Cubs prefer using Wood bat

Published 12:00 am Wednesday, October 1, 2003

ATLANTA - On the first day of spring training, Dusty Baker told his new team to forget the past.

In Game 1 of the NL division series, the often-hapless Chicago Cubs were focused firmly on the future.

That road losing streak in the playoffs? It's history. Led by Kerry Wood, Chicago beat the Atlanta Braves 4-2 Tuesday night for its first postseason victory outside of Wrigley Field since 1945.

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''It's good to get that out of the way,'' said Baker, the Cubs' first-season manager. ''That's a big, big, big game in a five-game series.''

Wood did it all. He limited the NL's best offensive team to two hits in 7 1-3 innings, and drove in the go-ahead runs with a double off 21-game winner Russ Ortiz in the sixth.

''He wanted this badly,'' Baker said. ''A good pitcher turned into a great pitcher.''

The Cubs were cheered on by thousands of their well-traveled fans, who transformed Turner Field into Wrigley Field South. The roar was enormous when Wood drove in two runs with a drive to the wall in left-center, breaking a 1-all tie.

''I've never seen anything like this,'' Chicago first baseman Eric Karros said. ''At some points, it seemed like the Cubs fans were louder than the Braves fans.''

Wood gave them plenty to cheer about. He struck out 11 and completely throttled the high-scoring Braves, a team that had six players with 20 homers and four with 100 RBIs during the regular season. The only major slip-up came in the third, when Marcus Giles homered.

''To give up two hits in 7 1-3 innings to that team and also drive in the winning run, I'd say he was pretty locked in for this game,'' said Joe Borowski, who struck out the side in the ninth for the save.

Trailing 4-1, Atlanta scored a run and knocked out Wood without getting a hit. A questionable call at first on a potential inning-ending double play allowed the run to score.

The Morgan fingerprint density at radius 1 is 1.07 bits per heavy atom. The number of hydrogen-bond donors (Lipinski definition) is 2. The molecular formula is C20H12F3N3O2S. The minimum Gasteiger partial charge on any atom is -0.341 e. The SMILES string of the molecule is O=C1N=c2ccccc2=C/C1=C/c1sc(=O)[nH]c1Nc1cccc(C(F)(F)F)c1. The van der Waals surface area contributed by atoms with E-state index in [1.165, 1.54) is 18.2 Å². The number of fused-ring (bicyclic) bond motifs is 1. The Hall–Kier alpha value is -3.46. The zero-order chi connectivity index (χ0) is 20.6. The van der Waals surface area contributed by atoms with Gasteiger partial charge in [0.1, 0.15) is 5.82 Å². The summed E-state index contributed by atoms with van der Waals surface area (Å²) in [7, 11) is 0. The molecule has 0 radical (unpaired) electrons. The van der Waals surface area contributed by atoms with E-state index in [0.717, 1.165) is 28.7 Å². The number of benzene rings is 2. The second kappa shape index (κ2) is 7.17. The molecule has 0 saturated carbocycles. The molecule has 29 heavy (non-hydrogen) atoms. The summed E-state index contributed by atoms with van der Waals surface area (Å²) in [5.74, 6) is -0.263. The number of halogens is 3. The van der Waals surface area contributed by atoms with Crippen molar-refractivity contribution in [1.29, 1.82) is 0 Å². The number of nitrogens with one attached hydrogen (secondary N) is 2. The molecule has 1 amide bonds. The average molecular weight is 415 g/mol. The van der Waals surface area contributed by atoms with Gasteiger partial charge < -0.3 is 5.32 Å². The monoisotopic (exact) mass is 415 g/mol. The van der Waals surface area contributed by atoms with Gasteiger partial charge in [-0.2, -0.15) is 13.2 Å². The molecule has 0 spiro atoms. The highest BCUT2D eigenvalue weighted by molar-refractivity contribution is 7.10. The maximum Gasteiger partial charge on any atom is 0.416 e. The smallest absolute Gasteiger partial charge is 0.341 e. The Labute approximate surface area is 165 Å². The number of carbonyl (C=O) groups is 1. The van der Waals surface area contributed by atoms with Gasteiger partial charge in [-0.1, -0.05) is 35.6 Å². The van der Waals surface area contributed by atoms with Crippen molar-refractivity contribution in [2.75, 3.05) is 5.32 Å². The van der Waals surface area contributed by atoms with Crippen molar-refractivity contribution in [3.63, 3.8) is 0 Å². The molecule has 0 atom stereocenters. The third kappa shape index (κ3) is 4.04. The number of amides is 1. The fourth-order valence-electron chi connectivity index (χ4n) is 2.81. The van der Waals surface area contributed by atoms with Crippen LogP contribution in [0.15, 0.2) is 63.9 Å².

But Kyle Farnsworth retired Javy Lopez on a bases-loaded grounder to short to end the threat.

''You can look at it like the glass is half-empty or half-full,'' said Braves closer John Smoltz, who didn't get a chance to perform his familiar task. ''We've won three out of four before.''

The Cubs had lost eight straight postseason road games since Claude Passeau pitched a one-hitter to beat Detroit in Game 3 of 1945 World Series.

Of course, Chicago lost that World Series. They've lost 10 straight postseason series since winning their last Series title in 1908.

Maybe this time will be different. Baker knows something about beating the Braves, having guided the San Francisco Giants to a first-round victory over Atlanta on the way to the World Series a year ago.

His new team goes to Game 2 on Wednesday night with a chance to take command of the best-of-five series. At worst, the Cubs will head back to Chicago with a split - and the next two games before their adoring Wrigley rowdies.

Actually, the Cubs must feel as through they're already at home. All those Chicago fans contributed to an overflow crowd of 52,043 at Turner Field, which had its first postseason sellout in three years.

''Let's go Cubs! Let's go Cubs!'' was repeated over and over.

Ortiz, who led the NL with 21 wins, escaped all sorts of trouble through the first five innings - including a bases-loaded, no-out jam in the fourth by striking out the side.

The Cubs loaded the bases again in the sixth on three straight hits by Moises Alou, Aramis Ramirez and Karros. Pinch-hitter Randall Simon struck swinging, and Ortiz has a chance to wiggle off the hook once more when Paul Bako hit a slow grounder toward first base.

The ball slipped out of Robert Fick's glove, ending hopes of an inning-ending double play. Second baseman Giles was able to scoop it up and get Bako at first while Alou came across with the tying run.

That broke Ortiz's 19-inning scoreless streak dating to the regular season. Two pitches later, he was knocked out by Wood.

''The 3-6-1 double play is always a tough one to turn,'' Ortiz said. ''But they got just one run out of it, with the pitcher coming up. So I thought we were still all right. But I threw a ball right over the plate, and he took advantage of it.''

Kenny Lofton blooped an RBI single off Ray King to complete the four-run inning.

Now, the Braves have to contend with their own history.

Winners of 12 straight division titles, they are haunted by the chances that got away. Since beginning its unprecedented run in 1991, Atlanta has just one World Series title.

''We've got a great team,'' Ortiz said. ''We'll just have to come back tomorrow and get after it.''